When you hear the word “concrete,” the image of sturdy walls of a house or skyscraper will probably come to mind. However, concrete is actually a great material for both outdoor and indoor flooring. Apart from being durable, concrete floors are also low-maintenance when you seal them properly. In fact, sealed concrete flooring is practically impervious to dirt, impact, stains, and spills.

A few other benefits of sealed concrete floors include:

  • No gaps, grout lines, or joints where dirt can get trapped.
  • Pet-friendly.
  • Scratch- and water-resistant.
  • Stays in good condition for 3 to 10 years, depending on the sealant used.

Concrete floors are also quite stylish, especially when used in industrial-themed or minimalistic settings. Indeed, they’re the floors that have it all.

Basic Concrete Floor Care

Of course, even if concrete is an extremely durable material for flooring, it still needs daily care to stay looking like new for years. Luckily, all you need for taking care of concrete floors are some simple tools and easy steps.

First, for indoor concrete floors, you need to sweep or dry mop daily to remove dust and debris. If there are greasy spills or grime that can’t be swept away, you can damp-mop with a pH-neutral cleaner. In addition, remember that even sealed concrete can stain so make sure to wipe or mop off spills as quickly as possible.

If your concrete floors have deep-seated dirt and are getting a little dull, however, you might need to call reliable professional cleaners to restore them to their former glory.

Cleaning Sealed Concrete Floors

Treated or sealed concrete is the easiest to clean among all other types of concrete floors. Many workplaces use this type of flooring because they’re practically maintenance-free, highly stain-resistant, and can withstand thousands of footsteps.

To clean sealed concrete floors, you’ll need a broom, dust mop, or vacuum cleaner; a wet mop; and a mild, non-acidic, non-abrasive cleaner so the sealant won’t break down or dull prematurely. If you prefer not to purchase a separate cleaner, you can also use dishwashing liquid or Castile soap for this purpose.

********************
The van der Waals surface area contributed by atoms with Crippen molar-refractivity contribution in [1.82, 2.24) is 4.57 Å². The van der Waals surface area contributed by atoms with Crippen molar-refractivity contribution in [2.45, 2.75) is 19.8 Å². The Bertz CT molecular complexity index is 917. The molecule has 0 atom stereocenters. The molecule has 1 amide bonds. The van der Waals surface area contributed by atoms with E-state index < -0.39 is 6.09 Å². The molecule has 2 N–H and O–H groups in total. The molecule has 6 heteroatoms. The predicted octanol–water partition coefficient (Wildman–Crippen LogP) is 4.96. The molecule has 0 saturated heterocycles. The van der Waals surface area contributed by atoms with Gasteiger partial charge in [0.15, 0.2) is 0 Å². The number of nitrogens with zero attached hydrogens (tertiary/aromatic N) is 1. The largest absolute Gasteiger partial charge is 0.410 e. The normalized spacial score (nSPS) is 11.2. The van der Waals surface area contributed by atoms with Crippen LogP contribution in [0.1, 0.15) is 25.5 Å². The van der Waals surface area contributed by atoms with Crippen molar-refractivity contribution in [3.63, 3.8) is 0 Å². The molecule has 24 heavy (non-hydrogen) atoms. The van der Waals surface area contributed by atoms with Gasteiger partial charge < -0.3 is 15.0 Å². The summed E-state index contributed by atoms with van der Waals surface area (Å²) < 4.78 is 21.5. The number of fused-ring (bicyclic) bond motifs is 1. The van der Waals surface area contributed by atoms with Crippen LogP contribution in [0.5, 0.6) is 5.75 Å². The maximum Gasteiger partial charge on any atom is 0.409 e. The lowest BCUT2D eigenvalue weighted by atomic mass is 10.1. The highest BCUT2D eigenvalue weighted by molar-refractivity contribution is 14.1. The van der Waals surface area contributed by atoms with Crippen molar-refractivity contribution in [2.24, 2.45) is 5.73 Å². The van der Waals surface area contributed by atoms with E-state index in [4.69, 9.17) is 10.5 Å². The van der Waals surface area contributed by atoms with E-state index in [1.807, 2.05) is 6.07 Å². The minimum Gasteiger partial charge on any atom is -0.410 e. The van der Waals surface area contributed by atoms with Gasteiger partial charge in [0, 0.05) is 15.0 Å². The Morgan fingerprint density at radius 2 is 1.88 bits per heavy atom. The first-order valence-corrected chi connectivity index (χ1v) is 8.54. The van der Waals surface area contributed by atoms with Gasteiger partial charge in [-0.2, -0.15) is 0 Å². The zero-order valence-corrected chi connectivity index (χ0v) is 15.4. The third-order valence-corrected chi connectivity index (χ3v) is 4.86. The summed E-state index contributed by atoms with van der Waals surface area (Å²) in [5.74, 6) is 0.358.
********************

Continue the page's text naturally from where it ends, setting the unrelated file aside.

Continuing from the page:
Start by removing dust and debris from the surface using your preferred method. This will help prevent scratches, especially if you have polished concrete floors. After removing all the gritty particles, you can proceed with mopping. Just take your preferred cleaner and mix the proper amount as stated on the label (about 2 teaspoons, if you’re using dishwashing liquid or Castile soap).

Mop the floor using this solution, rinse with clean water, and let the floor air dry. Sweep or vacuum the floor daily and mop at least once a week; the interval for mopping can be longer if the floor doesn’t see much activity.

Cleaning Unsealed Concrete Floors or Exterior Concrete

For unsealed concrete—often used for patios and other exterior floors—you’re going to need a garden hose or a large bucket; a heavy-duty vacuum, or a broom or brush with stiff bristles; trisodium phosphate; and your choice of stain remover. If you have access to a pressure washer, the job will be a lot easier.

Just like indoor concrete floors, the first step is to remove dirt and debris. Use the stiff-bristled broom or brush, or the high-power vacuum for this purpose. Then, mix the correct amount of trisodium phosphate and water then wash the floor. Make sure to follow the directions on the trisodium phosphate to get the best results.

If you don’t have access to a power washer, you can use a garden hose to wet the concrete and then scrub using the stiff-bristled brush from earlier to work in the trisodium phosphate into the concrete. Afterwards, rinse thoroughly and air dry.

To remove certain stains, follow the corresponding instructions below:

  • Tyre marks. Found most often in garages, you can remove tyre marks from concrete using a degreaser. Let it sit for about 4 to 5 hours before rinsing thoroughly.
  • Grease and oil. You can use a heavy-duty degreaser to remove grease and oil stains on untreated concrete. Alternatively, you can sprinkle some cornstarch or even kitty litter to absorb the grease. This will take anywhere from three to five days depending on how deep the grease went. Once done, you can use a vacuum cleaner to remove the particles.
  • Rust. For light rust, white vinegar will work well enough. Let sit for about 30 minutes to 1 hour before scrubbing with a stiff brush and rinsing thoroughly. For heavier stains, use a rust remover that contains oxalic acid.
  • Food stains. For food stains, you can rely on your preferred dishwashing liquid. Use it pure and apply it directly onto the stain if it’s oily; otherwise, mix the dishwashing liquid with water and scrub using an appropriate brush. Rinse thoroughly using plain water.

Last but not least, remember to wear protective equipment like gloves and goggles when using cleaning chemicals. Also, don’t mix bleach with other cleaners.

When you think about all of these details, it might feel like a lot of work to care for indoor and outdoor concrete floors. However, when you compare other floorings to concrete, it’s overwhelmingly simple to keep concrete in good shape. Just follow these tips and don’t forget to call the experts if you need some help.